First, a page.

|Figure 2: Demonstrates the final position of the triple-cuffed PD catheter, its oblique pathway through the subcutaneous tissue, rectus muscle into the peritoneal cavity. Notice, the low exit-site, the oblique tunnel and the short intraperitoneal segment.|
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Antibiotic prophylaxis was given with a firstgeneration cephalosporin administered intravenously prior to the procedure. APD was generally instituted 14 days after PD catheter insertion. Patient training was performed during this period with low volume exchanges. The drainage time was recorded for each patient separately; the mean time was then calculated in each group. The outflow (drainage volume) was considered to be diminished if it was <50% of the fill volume.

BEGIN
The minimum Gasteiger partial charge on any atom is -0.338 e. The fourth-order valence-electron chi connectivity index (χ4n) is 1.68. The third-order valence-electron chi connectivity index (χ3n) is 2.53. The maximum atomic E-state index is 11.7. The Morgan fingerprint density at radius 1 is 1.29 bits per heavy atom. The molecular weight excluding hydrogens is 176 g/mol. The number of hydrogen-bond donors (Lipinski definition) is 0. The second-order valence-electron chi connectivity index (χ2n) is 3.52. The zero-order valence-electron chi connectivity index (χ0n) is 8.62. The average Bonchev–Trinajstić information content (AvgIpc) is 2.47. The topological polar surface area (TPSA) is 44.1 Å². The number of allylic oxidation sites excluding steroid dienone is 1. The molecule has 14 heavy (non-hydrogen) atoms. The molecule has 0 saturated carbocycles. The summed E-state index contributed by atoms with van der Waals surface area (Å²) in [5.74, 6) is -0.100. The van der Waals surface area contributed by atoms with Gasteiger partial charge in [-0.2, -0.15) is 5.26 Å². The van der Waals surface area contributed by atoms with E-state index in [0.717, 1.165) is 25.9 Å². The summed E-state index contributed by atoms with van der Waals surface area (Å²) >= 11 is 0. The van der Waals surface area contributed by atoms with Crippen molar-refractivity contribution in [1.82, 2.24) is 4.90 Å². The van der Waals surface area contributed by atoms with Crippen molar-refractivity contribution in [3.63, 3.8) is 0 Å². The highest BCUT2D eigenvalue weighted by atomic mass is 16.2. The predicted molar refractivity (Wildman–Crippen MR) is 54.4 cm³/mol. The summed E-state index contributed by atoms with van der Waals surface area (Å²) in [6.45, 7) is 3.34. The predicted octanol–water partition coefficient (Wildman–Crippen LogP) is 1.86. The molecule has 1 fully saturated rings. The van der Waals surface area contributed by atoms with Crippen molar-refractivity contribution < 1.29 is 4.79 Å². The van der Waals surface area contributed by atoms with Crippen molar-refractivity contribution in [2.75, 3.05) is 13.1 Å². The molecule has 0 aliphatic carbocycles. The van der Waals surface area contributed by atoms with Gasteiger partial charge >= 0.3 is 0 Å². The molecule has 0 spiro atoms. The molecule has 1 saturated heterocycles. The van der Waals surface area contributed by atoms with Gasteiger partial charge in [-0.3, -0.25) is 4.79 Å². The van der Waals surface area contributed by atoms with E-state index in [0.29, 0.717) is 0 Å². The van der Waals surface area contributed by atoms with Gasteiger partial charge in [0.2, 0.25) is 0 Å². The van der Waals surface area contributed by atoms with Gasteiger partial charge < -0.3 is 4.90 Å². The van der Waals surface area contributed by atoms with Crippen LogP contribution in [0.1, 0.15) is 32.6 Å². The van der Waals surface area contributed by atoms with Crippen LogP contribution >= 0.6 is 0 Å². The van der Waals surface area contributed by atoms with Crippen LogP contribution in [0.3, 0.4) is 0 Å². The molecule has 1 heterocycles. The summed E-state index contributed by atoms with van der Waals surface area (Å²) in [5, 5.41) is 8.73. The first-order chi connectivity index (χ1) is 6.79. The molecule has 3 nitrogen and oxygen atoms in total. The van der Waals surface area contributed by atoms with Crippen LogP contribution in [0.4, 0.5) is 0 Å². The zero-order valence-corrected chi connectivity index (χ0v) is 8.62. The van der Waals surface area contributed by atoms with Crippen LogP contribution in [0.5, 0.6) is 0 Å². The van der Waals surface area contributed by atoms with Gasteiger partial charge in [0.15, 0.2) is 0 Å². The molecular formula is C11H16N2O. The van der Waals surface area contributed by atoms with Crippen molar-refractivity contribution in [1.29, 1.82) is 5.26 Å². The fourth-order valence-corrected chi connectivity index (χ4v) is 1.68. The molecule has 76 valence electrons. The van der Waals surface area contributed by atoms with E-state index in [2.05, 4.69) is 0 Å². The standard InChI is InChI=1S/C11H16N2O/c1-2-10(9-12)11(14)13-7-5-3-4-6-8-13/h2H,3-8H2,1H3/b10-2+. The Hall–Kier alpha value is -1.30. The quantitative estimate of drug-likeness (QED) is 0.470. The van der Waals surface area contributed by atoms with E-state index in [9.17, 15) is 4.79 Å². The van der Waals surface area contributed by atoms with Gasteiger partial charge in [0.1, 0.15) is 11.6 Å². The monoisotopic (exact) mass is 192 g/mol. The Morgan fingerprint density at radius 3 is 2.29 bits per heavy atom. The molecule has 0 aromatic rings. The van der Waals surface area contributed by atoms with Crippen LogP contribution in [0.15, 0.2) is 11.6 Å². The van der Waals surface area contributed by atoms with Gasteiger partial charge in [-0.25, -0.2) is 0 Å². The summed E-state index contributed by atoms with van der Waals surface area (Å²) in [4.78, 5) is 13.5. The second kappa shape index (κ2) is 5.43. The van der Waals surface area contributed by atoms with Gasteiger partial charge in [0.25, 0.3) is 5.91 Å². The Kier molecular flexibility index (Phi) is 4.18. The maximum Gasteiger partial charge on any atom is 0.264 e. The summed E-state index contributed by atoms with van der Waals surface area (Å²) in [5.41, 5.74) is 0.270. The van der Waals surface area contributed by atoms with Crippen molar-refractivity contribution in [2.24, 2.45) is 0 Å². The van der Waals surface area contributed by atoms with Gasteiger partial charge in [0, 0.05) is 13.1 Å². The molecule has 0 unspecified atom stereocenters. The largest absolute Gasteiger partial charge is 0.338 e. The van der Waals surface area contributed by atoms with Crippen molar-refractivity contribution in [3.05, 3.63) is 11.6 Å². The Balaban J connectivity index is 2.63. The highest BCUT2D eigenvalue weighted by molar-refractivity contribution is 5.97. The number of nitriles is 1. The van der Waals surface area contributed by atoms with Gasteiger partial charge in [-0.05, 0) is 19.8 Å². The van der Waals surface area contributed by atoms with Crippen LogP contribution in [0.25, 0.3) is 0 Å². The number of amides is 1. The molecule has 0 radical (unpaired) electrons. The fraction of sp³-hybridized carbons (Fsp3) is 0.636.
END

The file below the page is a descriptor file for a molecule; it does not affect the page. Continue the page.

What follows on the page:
The conventional Tenckhoff catheters was inserted using the technique described by Maio R, et al  The patient was placed in a supine position, and general anesthesia and intravenous antibiotics were administered. A Veress needle was used to create pneumoperitoneum at pressure of 10-12 mm Hg. The Veress needle was replaced with a 10 mm port and laparoscopy was performed to look for adhesions or other anatomical abnormalities. Under direct vision a 5-mm port was inserted in the right iliac fossa. A small (1 cm) skin incision was made 2-3 cm lateral and inferior to the umbilicus at the lateral border of the anterior rectus muscle, and a second 5-mm port was placed in a left paramedian location and tunneled in a caudal direction through the rectus sheath into the peritoneal cavity. Both the 5 mm ports were aligned and an Endograsp was inserted through the lower right quadrant port and brought it out through the paramedian port. The paramedian port was then removed but the tip of the Endograsp remained outside the abdominal cavity. A grasper was used to catch the intraperitoneal portion of the Tenckhoff catheter tip which was slowly pulled inside the peritoneal cavity through the tunnel created in the abdominal wall. The deep cuff was located at the medial edge of the muscle within the rectus sheath and the intraabdominal portion of the catheter was placed in Douglas pouch between the visceral and parietal peritoneum. The subcutaneous tunnel tract and skin exit site were directed downward or laterally. The subcutaneous cuff was placed at a distance of about 2 cm from the exit wound. The entire procedure was done under laparoscopic vision. Catheter patency was checked repeatedly to ensure the adequate inflow and outflow without leakage. The laparoscope was then removed and the pneumoperitoneum was allowed to deflate. The laparoscopic port site was closed and the skin wounds were sutured.